experiences concerning stinging insects. For ex- ample, the time my teenage son stirred up a nest of hornets. By running as fast as he could, he was able to keep a couple of feet ahead of them. My wife and I didn’t think it was near as funny as it had been when he took the fork in the road that led to where we were standing. I recently had my fi rst “professional” experience


4 WWW.OK-LIVING.COOP


with honeybees. Over the past four months I have gone out with two beekeepers and have partici- pated in the placing of hives, collecting honey and feeding them.


Even though I was with experienced beekeepers, I was still a little apprehensive at fi rst based on my past experiences. I realized this when I had to be told to ease up on the tranquilizing smoke. I had assumed my bee suit would cover from head to toe and would be almost as thick as armor. Wrong. The fi rst time out I was protected from the waist up and the second time wore only a hard hat with netting around my face and neck. As I learned more about the bees, it was easier to relax. I now have a completely different perspective on them. You can learn about helpful beekeeping techniques on Page 12 of this edition of Oklahoma Living. Member experiences with electric co-ops can be similar to the one I described above. Some have been members for many years while others may be new members or have had limited experiences with their co-op. I encourage every member to learn more about the cooperative program and the ser- vices they provide. An informed member is an asset to their cooperative. The more informed you be- come, the more you will understand the “whole picture.”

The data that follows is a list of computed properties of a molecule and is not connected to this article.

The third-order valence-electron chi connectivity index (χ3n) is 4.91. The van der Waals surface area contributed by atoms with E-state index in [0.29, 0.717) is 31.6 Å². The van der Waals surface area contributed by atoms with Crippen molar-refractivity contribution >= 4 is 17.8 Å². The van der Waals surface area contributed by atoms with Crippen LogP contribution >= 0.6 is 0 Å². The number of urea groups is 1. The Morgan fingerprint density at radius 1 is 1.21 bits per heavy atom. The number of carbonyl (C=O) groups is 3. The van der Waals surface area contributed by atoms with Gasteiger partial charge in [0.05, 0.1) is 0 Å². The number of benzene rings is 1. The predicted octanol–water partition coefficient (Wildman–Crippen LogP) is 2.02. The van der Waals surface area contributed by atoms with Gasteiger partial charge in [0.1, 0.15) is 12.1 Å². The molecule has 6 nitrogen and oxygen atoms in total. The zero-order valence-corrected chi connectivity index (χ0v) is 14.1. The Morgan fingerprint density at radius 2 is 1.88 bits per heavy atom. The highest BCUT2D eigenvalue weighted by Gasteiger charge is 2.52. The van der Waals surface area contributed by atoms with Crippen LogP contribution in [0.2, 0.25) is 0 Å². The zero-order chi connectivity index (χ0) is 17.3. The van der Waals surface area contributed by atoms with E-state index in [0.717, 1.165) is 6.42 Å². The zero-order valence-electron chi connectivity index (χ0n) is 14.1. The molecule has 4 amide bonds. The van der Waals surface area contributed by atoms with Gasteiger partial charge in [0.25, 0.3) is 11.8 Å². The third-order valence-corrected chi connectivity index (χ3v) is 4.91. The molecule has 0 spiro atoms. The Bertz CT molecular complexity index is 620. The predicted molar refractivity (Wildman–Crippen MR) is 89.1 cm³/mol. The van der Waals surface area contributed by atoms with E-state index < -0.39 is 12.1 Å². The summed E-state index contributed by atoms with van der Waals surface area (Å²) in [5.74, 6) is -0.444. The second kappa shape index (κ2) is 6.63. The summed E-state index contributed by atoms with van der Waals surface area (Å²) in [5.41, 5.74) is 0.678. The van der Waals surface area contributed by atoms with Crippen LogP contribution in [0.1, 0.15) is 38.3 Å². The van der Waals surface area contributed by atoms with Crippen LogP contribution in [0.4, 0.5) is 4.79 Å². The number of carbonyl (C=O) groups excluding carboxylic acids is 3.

Oklahoma Association of Electric Cooperatives


Chris Meyers, General Manager Jimmy Taylor, President


Kendall Beck, Vice-President Gary McCune, Secretary Scott Copeland, Treasurer


Staff


Sid Sperry, Director of PR & Communications sksperry@oaec.coop


Anna Politano, Editor editor@ok-living.coop


Daniel Yates, Advertising Manager dyates@ok-living.coop


Christy Johnson, Offi ce Manager cjohnson@oaec.coop


Kirbi Mills, Accountant/Offi ce Manager Asst. kmills@oaec.coop


Hayley Leatherwood, Multimedia Specialist hleatherwood@ok-living.coop


Alexis Mellons, Advertising Intern adintern@ok-living.coop


Taryn Sanderson, Editorial Intern intern@oaec.coop


Editorial, Advertising and General Offi ces


P.O. Box 54309, Oklahoma City, OK 73154-1309 Phone (405) 478-1455


Oklahoma Living online: www.ok-living.coop Subscriptions


$3.12 per year for rural electric cooperative members.


$6.00 per year for non-members. Cooperative Members: Report change of


address to your local rural electric cooperative. Non-Cooperative Members: Send address


changes to Oklahoma Living, P.O. Box 54309, Oklahoma City, OK 73154-1309.


Oklahoma Living (ISSN 1064-8968),


USPS 407-040, is published monthly for consumer-members of Oklahoma’s rural electric cooperatives by the Oklahoma Association of Electric Cooperatives, 2325 E. I-44 Service Road,


P.O. Box 54309, Oklahoma City, OK 73154-1309. Circulation this issue: 319,285


Periodical postage paid at Oklahoma City, Oklahoma. The Oklahoma Association of Electric


Cooperatives is a statewide service organization for the following electric cooperatives: Alfalfa, Arkansas Valley, Caddo, Canadian Valley,


Central Rural, Choctaw, Cimarron, Cookson Hills, Cotton, East Central Oklahoma, Harmon, Indian, KAMO Power, Kay, Kiamichi, Kiwash, Lake Region, Northeast Oklahoma, Northfork,


Northwestern, Oklahoma, Ozarks, People’s, Red River Valley, Rural, Southeastern, Southwest


Rural, Tri-County, Verdigris Valley, and Western Farmers Electric Cooperative.